Harris County Juvenile Detention Center volunteer helps turn lives around

Kids committing violent crimes seem to be on the rise, but we don't often hear about what's being done to stop it. So, here at FOX 26 we are committed to focusing on showcasing solutions in our new segment FOX 26 in Focus.

Who would have thought steering kids away from a life of crime is as simple as building a relationship with them? One Harris County Juvenile Detention Center volunteer says it truly can be just that easy.

We caught up with Angela Salazar at her Houston area home where the sound of wind chimes, and birds singing could be heard in the tranquility of her backyard, where Salazar sits and writes poetry.

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"United in love is how we should be. Can't you see you're not that different from me? We all live on this Earth and share a similar birth. We were created by the same Heavenly Father," she reads from her latest poems.

They are words she hopes to travel from her paper and into the ears and hearts of kids who have committed crimes and are locked up.

"I started going into juvenile detention centers around six years ago and I also minister at different boys' and girls' homes. My hope is to reach the lost and broken, to give them hope and to give them unconditional love...and then my ministry is called Broken and Mended Ranch," Salazar explains. "I don't yet have the ranch, but I'm hoping to have it. My dream is to actually have a youth ranch for the children, so when they leave juvenile detention, they have a place to go for a year to get shored up, so they can be on firm foundation, learn who they are."

At home, Salazar surrounds herself with positive sayings displayed on her walls, from bible verses to encouraging quotes, and an amazing drawing is displayed on a table. "One of the children that I minister to actually drew this, and I thought it was incredibly beautiful, so I framed it and put it in my living room," she says.

"I have been through so many things in my own life, even as a child. I came from a broken household and that causes so much trauma in children's lives. It caused me, as a teenager, to rebel. I tried all the different things, like alcohol. I tried drugs. I did all kinds of different things that I shouldn't have done," Salazar adds.


She shares her testimony to show kids they can triumph after experiencing trauma. Salazar goes to the juvenile detention center at least once a week.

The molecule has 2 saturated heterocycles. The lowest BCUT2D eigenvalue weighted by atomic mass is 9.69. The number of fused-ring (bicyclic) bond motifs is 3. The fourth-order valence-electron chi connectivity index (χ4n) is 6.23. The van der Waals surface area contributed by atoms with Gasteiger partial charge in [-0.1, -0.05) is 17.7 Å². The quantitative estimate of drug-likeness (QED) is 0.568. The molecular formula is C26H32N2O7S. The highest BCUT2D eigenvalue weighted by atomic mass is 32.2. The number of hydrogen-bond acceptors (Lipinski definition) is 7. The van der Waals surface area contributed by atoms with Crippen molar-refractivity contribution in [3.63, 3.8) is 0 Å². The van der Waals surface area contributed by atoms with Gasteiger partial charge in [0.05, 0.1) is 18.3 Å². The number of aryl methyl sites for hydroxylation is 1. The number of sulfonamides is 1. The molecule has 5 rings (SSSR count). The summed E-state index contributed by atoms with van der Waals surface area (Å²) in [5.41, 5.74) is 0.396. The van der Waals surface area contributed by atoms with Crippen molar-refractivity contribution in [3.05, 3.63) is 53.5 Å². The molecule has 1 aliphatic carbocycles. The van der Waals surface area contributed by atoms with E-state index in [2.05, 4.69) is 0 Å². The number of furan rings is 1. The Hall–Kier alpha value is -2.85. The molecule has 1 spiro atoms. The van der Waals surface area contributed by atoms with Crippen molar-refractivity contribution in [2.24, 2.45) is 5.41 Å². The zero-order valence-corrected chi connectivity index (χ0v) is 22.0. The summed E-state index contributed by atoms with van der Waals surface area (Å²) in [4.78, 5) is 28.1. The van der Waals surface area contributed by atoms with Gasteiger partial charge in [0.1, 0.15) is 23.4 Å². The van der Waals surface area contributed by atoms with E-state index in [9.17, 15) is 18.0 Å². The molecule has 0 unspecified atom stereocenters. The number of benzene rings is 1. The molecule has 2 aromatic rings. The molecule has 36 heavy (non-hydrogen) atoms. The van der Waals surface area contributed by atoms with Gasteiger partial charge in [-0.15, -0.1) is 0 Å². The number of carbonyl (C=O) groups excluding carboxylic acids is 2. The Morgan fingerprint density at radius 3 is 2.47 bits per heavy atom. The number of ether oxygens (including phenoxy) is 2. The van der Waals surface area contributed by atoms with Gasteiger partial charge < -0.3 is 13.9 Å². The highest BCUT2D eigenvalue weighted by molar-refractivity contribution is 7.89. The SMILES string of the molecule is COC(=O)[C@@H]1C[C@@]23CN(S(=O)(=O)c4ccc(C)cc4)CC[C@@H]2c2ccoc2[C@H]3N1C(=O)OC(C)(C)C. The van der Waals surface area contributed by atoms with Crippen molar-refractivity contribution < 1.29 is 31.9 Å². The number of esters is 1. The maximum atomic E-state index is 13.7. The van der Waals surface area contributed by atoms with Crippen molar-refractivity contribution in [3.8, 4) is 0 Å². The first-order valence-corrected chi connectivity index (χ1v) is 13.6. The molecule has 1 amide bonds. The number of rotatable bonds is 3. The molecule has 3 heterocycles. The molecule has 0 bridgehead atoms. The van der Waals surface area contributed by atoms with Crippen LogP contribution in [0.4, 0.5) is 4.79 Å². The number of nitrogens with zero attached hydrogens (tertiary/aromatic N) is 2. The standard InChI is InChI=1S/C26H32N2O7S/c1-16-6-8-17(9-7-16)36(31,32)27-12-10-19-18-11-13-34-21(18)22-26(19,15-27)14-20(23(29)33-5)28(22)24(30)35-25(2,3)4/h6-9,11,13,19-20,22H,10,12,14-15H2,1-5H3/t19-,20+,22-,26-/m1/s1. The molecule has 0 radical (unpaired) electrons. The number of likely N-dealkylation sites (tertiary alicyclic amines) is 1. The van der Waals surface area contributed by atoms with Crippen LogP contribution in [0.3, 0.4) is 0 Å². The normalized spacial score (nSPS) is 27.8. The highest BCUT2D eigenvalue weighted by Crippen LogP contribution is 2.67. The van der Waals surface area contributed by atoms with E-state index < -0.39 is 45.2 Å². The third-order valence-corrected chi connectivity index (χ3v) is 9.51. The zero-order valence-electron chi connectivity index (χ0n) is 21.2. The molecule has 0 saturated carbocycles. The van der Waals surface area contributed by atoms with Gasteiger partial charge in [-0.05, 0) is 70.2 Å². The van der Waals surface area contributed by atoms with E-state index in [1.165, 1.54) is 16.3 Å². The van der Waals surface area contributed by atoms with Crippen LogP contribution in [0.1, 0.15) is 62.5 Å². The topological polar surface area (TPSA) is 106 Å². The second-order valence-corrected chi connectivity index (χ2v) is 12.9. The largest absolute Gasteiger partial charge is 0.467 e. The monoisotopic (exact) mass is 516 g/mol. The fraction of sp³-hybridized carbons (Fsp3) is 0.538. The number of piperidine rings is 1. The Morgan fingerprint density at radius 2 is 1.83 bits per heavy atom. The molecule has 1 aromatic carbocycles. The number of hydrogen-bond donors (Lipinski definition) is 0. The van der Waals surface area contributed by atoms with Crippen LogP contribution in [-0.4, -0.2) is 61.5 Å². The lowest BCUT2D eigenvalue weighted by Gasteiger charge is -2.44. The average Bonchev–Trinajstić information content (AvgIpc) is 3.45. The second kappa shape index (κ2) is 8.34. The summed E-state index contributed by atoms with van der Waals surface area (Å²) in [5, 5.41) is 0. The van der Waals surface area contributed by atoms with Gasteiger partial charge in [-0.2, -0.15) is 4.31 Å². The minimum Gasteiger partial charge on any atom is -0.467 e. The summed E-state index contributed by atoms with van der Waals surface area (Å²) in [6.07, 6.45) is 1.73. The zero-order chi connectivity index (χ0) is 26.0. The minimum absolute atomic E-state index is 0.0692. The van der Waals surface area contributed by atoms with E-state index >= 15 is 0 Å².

"There's times I come home, and I'm on my knees praying because it's sad to see them broken, to see them angry," she says, and sometimes they direct their anger at her.

"It takes consistency. Just because they turn you away one time or if they curse at you and call you all kinds of names because that's happened to me, that's happened to me. Consistency is the key. Love is the key, unconditional love," says Salazar. 

Once, when a group of boys refused to listen, she added, well, a melody to poetry. "All I know is I started rapping. I said you think I'm a Barbie doll and I have no clout, but I have clout without a shadow of a doubt because I walk with the King of Kings, Lord or Lords and in him there is no more, no more suffering, no more pain...".

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"I like to go back to Matthew 22. It says we have to love our neighbor. What happened to neighbors getting involved in neighbors' lives and caring what the family is going through?" asks Salazar.  

The mother of two and recent grandmother of a baby boy says it was church hopping with friends that took her off the wrong road. Now, she hopes to steer other kids onto the right path and encourage those who know their worth to help others realize how valuable they are.

"We don't realize we're royalty, and we don't always walk as royalty. We are supposed to rise to royalty through our walk in life. My favorite saying is life is not about waiting for the storm to pass. It's about learning to dance in the rain and I add, with Jesus," Salazar smiles.

Contact the Youth Exchange program at youthexchangeinc@yahoo.com if you would also like to volunteer. You have to first undergo a background check and training.